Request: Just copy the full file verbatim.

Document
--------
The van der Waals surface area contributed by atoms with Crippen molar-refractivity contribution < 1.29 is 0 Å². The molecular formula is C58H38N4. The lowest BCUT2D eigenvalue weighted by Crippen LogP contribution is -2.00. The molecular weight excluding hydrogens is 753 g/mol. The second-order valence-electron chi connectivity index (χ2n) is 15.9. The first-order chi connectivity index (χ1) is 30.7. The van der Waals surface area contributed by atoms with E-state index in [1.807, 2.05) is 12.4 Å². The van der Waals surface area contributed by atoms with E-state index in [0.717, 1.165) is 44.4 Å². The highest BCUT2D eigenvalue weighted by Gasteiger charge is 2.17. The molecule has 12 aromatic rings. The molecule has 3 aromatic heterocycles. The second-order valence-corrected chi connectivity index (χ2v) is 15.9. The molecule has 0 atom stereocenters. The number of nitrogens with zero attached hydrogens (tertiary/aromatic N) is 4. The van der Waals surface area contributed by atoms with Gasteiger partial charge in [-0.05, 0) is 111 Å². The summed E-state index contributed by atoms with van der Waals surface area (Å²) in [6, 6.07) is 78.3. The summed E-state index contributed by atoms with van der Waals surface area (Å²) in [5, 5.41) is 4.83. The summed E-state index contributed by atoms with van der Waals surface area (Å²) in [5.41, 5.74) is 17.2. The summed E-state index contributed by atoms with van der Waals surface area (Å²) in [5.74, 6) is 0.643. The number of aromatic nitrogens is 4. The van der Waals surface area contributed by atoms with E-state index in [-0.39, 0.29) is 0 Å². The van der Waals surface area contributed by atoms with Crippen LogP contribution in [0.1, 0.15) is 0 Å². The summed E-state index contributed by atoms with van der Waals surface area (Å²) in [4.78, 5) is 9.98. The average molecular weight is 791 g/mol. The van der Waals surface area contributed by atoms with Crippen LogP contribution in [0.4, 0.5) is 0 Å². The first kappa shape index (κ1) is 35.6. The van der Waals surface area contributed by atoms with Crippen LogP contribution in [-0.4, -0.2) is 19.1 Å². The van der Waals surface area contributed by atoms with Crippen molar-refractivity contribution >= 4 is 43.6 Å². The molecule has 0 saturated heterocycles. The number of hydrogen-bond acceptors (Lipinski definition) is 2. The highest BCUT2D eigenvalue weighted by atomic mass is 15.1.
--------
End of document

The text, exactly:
The van der Waals surface area contributed by atoms with Crippen molar-refractivity contribution < 1.29 is 0 Å². The molecular formula is C58H38N4. The lowest BCUT2D eigenvalue weighted by Crippen LogP contribution is -2.00. The molecular weight excluding hydrogens is 753 g/mol. The second-order valence-electron chi connectivity index (χ2n) is 15.9. The first-order chi connectivity index (χ1) is 30.7. The van der Waals surface area contributed by atoms with E-state index in [1.807, 2.05) is 12.4 Å². The van der Waals surface area contributed by atoms with E-state index in [0.717, 1.165) is 44.4 Å². The highest BCUT2D eigenvalue weighted by Gasteiger charge is 2.17. The molecule has 12 aromatic rings. The molecule has 3 aromatic heterocycles. The second-order valence-corrected chi connectivity index (χ2v) is 15.9. The molecule has 0 atom stereocenters. The number of nitrogens with zero attached hydrogens (tertiary/aromatic N) is 4. The van der Waals surface area contributed by atoms with Gasteiger partial charge in [-0.05, 0) is 111 Å². The summed E-state index contributed by atoms with van der Waals surface area (Å²) in [6, 6.07) is 78.3. The summed E-state index contributed by atoms with van der Waals surface area (Å²) in [5, 5.41) is 4.83. The summed E-state index contributed by atoms with van der Waals surface area (Å²) in [5.41, 5.74) is 17.2. The summed E-state index contributed by atoms with van der Waals surface area (Å²) in [5.74, 6) is 0.643. The number of aromatic nitrogens is 4. The van der Waals surface area contributed by atoms with E-state index in [-0.39, 0.29) is 0 Å². The van der Waals surface area contributed by atoms with Crippen LogP contribution in [0.1, 0.15) is 0 Å². The summed E-state index contributed by atoms with van der Waals surface area (Å²) in [4.78, 5) is 9.98. The average molecular weight is 791 g/mol. The van der Waals surface area contributed by atoms with Crippen LogP contribution in [0.4, 0.5) is 0 Å². The first kappa shape index (κ1) is 35.6. The van der Waals surface area contributed by atoms with Crippen LogP contribution in [-0.4, -0.2) is 19.1 Å². The van der Waals surface area contributed by atoms with Crippen molar-refractivity contribution >= 4 is 43.6 Å². The molecule has 0 saturated heterocycles. The number of hydrogen-bond acceptors (Lipinski definition) is 2. The highest BCUT2D eigenvalue weighted by atomic mass is 15.1.